Coastal Incidents

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When will I get into the field to test all of this!

Since I started wandering around beaches, cliffs, swamps and waterways just on 60 years ago, I have encountered any number of incidents that are memorable. The thrill of field work and the opportunity to visit and learn about different coastal environments has been a great privilege. I wish to thank all who have encouraged and participated in these studies and especially those who put their trust in me and put up with my idiosyncrasies. But at times there have been occasions when things got a little tricky, and in the world of the contemporary university I ask whether or not certain risks should have been allowed.

But first I must mention that during my really active field work years (1959 to 1989) there was little in the way of rules that constrained field research. The individual was trusted to manage his or her risk. The Head of Department, or the graduate supervisor, was generally informed of plans, but you were expected act responsibly in order to look after yourself and colleagues in undertaking field work.  Similarly, in running field excursions with students, the expectation would be to take due care and enjoy the opportunity to teach and learn. There were no forms to fill in (or I don’t ever recall filling any in) and no OH&S procedures to follow. In a nutshell, I doubt that many things I did by myself, or with colleagues and students, would be permitted under today’s workplace conditions. However, I suspect now there are geomorphologists, geologists and geographers who have limitations placed upon them restricting chances of doing certain types field work that I was able to do with relative freedom.

Yes times change, and I accept that administrators have reasons for introducing existing rules. These may appear extremely officious and legalistic adding to transaction costs of doing field work. Have there been so many accidents or other incidents in recent years that warrant such caution? I once served as the Director of McGill University Sub-Arctic Research Laboratory at Schefferville in Northern Quebec. Before my time as Director one student died and his body never recovered doing his MSc research project. This was an horrendous tragedy and it made me alert to the hazards and risks facing all working in that harsh land. But the University trusted me to offer advice and then expect students to take care; there were no extra limits placed on the opportunity to undertake field work. While at Schefferville there were times I felt my life was in danger; fortunately I found ways to overcome the threats.

It has been possible to work with teams in various coastal places in Australia and elsewhere.  Their success required understanding field operational conditions, and in using common sense. One gets to quickly know the capacity of colleagues and yourself. I learnt to trust these colleagues and in doing so take risks. In this connection there are many stories to tell about work in difficult circumstances. You learn lessons quickly. While receiving scuba diving instruction from Peter Cullen at Jervis Bay in 1972, we heard that nearby a woman diver had gone missing. As students, Peter insisted we serve as land spotters and stay out of the water. Later we heard her dive buddy had exited the water over a rock platform edge before her; he never saw her alive again. Diving with a colleague at Avalon a few years later, I realised he was in trouble and knew my job was to get him out before me. A simple but valuable lesson that showed a way to manage risk on later diving expeditions to the GBR and off Darwin on the Cootamundra Shoals.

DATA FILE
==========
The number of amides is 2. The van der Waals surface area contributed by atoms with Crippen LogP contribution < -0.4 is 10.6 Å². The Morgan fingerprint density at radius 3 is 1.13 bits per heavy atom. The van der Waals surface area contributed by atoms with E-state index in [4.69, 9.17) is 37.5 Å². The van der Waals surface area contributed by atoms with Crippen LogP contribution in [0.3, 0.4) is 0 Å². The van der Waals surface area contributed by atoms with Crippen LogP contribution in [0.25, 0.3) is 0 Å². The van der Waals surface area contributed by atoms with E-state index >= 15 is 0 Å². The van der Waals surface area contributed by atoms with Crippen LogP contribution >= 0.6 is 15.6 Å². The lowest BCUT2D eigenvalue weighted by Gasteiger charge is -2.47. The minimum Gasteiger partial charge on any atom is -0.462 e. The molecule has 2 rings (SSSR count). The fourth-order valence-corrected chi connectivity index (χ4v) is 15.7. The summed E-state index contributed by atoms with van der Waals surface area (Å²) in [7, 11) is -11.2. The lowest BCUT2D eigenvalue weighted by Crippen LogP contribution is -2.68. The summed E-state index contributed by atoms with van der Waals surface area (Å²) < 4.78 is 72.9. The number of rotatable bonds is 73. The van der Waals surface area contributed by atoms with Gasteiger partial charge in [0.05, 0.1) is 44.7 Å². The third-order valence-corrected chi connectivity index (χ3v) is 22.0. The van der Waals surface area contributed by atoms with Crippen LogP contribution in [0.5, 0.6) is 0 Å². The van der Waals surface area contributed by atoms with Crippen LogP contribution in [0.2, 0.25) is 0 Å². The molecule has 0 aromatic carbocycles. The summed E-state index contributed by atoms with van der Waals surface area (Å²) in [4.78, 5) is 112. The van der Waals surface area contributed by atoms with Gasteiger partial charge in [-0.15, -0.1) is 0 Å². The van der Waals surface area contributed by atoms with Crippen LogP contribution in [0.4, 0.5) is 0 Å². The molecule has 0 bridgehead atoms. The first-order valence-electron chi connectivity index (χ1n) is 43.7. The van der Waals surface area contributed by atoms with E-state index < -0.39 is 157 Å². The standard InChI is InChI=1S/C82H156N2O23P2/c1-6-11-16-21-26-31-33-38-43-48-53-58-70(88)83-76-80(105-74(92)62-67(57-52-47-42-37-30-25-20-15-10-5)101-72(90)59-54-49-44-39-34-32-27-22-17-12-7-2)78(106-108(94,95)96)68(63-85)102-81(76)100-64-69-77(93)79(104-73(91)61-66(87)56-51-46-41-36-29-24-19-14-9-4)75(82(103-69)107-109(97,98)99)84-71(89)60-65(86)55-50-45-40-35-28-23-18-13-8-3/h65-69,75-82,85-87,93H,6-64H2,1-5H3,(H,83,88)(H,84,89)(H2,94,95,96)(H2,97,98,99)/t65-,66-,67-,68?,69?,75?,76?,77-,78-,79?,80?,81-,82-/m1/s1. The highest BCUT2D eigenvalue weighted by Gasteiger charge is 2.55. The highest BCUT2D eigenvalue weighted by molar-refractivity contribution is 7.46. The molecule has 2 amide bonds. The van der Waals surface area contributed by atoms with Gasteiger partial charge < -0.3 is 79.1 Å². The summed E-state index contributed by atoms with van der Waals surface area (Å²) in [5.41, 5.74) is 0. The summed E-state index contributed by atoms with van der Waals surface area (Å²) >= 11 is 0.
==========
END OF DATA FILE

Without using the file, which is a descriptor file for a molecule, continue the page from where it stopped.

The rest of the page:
I have an aversion to guns. Under no circumstances would I willingly work in the field where colleagues had guns. I was appalled in 1966 in doing field work in South Carolina with the then State Geologist who was an ex-Marine. Time for some shooting practice, he declared. Out came a pistol from the glove compartment and a target was set up. I knew this was the USA! In 1971, Don Wright and I had to remove ourselves from being anywhere near our barge owner on the Ord as he wanted us to drag a net through a tidal poll so he could shoot a crocodile. I was going to be in the line of sight at some point! So when ANU in 1984 demanded we be equipped with guns for our work at Kakadu I said no way; I was not prepared to take the risk of being shot!

Many of my contemporaries commenced their careers as geomorphologists alone in the field. For months on end we would wander around our field sites exploring and thinking about the nature of landforms. John Chappell is the classic example with his work in PNG in the 60s. In 1960, I spent 3 months as an honours student in the Myall Lakes armed with air photos and a spade in areas that today are much more accessible. This proved a golden opportunity to find my way into a new life. Nobody asked me what I was doing and even bothered to check on me; that was not how it was done. Yes there were risks, but I quickly learnt a range of field skills and responsibilities that were very helpful to me and some of my students in later life.

Today I lament the lack of trust in our institutions to provide more scope to do things that we used to do without question. OK we live in a risk averse society. So many of us of an older generation worry about how children are constrained. In field science this attitude is a potential threat to new discoveries. I am glad my research life was not hampered in ways that I observe today and only hope that the present generation can make it clear to administrators the costs of these constraints.

 

Bruce Thom  

Words by Prof Bruce Thom. Please respect the author's thoughts and reference appropriately: (c) ACS, 2019, for correspondence about this blog post please email austcoastsoc@gmail.com

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